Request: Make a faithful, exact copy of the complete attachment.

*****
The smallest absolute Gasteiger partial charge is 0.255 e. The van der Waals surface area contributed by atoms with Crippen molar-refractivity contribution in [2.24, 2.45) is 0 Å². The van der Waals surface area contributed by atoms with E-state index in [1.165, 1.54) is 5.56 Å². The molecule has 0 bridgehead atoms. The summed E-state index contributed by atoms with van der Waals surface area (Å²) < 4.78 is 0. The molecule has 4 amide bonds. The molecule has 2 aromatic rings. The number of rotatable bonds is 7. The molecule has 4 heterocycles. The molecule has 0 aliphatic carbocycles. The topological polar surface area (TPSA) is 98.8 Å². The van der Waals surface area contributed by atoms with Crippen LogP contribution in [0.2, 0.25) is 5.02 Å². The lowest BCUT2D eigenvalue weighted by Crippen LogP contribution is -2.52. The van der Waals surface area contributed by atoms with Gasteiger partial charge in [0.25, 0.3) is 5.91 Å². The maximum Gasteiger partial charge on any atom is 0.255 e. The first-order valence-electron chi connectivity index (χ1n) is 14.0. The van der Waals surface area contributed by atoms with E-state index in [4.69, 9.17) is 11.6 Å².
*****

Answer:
The smallest absolute Gasteiger partial charge is 0.255 e. The van der Waals surface area contributed by atoms with Crippen molar-refractivity contribution in [2.24, 2.45) is 0 Å². The van der Waals surface area contributed by atoms with E-state index in [1.165, 1.54) is 5.56 Å². The molecule has 0 bridgehead atoms. The summed E-state index contributed by atoms with van der Waals surface area (Å²) < 4.78 is 0. The molecule has 4 amide bonds. The molecule has 2 aromatic rings. The number of rotatable bonds is 7. The molecule has 4 heterocycles. The molecule has 0 aliphatic carbocycles. The topological polar surface area (TPSA) is 98.8 Å². The van der Waals surface area contributed by atoms with Crippen LogP contribution in [0.2, 0.25) is 5.02 Å². The lowest BCUT2D eigenvalue weighted by Crippen LogP contribution is -2.52. The van der Waals surface area contributed by atoms with Gasteiger partial charge in [0.25, 0.3) is 5.91 Å². The maximum Gasteiger partial charge on any atom is 0.255 e. The first-order valence-electron chi connectivity index (χ1n) is 14.0. The van der Waals surface area contributed by atoms with E-state index in [4.69, 9.17) is 11.6 Å².